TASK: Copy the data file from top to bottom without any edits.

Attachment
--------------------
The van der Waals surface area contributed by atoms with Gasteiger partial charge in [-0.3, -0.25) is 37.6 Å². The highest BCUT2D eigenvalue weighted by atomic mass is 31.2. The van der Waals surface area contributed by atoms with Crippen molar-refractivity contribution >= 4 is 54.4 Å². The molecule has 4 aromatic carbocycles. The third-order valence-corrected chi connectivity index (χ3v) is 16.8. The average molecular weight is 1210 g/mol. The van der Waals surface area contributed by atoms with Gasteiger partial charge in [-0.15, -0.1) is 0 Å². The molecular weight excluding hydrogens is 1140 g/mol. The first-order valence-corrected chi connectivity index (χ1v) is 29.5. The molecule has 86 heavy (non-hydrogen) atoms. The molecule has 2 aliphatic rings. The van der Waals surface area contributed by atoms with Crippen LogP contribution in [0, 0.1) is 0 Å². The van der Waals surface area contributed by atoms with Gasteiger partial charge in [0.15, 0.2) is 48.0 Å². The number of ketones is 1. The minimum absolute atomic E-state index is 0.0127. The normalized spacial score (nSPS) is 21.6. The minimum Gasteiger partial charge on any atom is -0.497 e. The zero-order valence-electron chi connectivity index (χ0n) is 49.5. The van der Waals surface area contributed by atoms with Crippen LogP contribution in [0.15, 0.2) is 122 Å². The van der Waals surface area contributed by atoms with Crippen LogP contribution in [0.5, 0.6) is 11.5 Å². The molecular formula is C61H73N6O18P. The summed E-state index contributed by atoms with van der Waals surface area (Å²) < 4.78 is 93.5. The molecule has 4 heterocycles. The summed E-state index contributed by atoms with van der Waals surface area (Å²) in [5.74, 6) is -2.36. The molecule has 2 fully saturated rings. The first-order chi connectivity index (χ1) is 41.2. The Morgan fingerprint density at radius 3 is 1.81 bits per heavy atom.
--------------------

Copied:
The van der Waals surface area contributed by atoms with Gasteiger partial charge in [-0.3, -0.25) is 37.6 Å². The highest BCUT2D eigenvalue weighted by atomic mass is 31.2. The van der Waals surface area contributed by atoms with Crippen molar-refractivity contribution >= 4 is 54.4 Å². The molecule has 4 aromatic carbocycles. The third-order valence-corrected chi connectivity index (χ3v) is 16.8. The average molecular weight is 1210 g/mol. The van der Waals surface area contributed by atoms with Gasteiger partial charge in [-0.15, -0.1) is 0 Å². The molecular weight excluding hydrogens is 1140 g/mol. The first-order valence-corrected chi connectivity index (χ1v) is 29.5. The molecule has 86 heavy (non-hydrogen) atoms. The molecule has 2 aliphatic rings. The van der Waals surface area contributed by atoms with Crippen LogP contribution in [0, 0.1) is 0 Å². The van der Waals surface area contributed by atoms with Gasteiger partial charge in [0.15, 0.2) is 48.0 Å². The number of ketones is 1. The minimum absolute atomic E-state index is 0.0127. The normalized spacial score (nSPS) is 21.6. The minimum Gasteiger partial charge on any atom is -0.497 e. The zero-order valence-electron chi connectivity index (χ0n) is 49.5. The van der Waals surface area contributed by atoms with Crippen LogP contribution in [0.15, 0.2) is 122 Å². The van der Waals surface area contributed by atoms with Crippen LogP contribution in [0.5, 0.6) is 11.5 Å². The molecular formula is C61H73N6O18P. The summed E-state index contributed by atoms with van der Waals surface area (Å²) < 4.78 is 93.5. The molecule has 4 heterocycles. The summed E-state index contributed by atoms with van der Waals surface area (Å²) in [5.74, 6) is -2.36. The molecule has 2 fully saturated rings. The first-order chi connectivity index (χ1) is 41.2. The Morgan fingerprint density at radius 3 is 1.81 bits per heavy atom.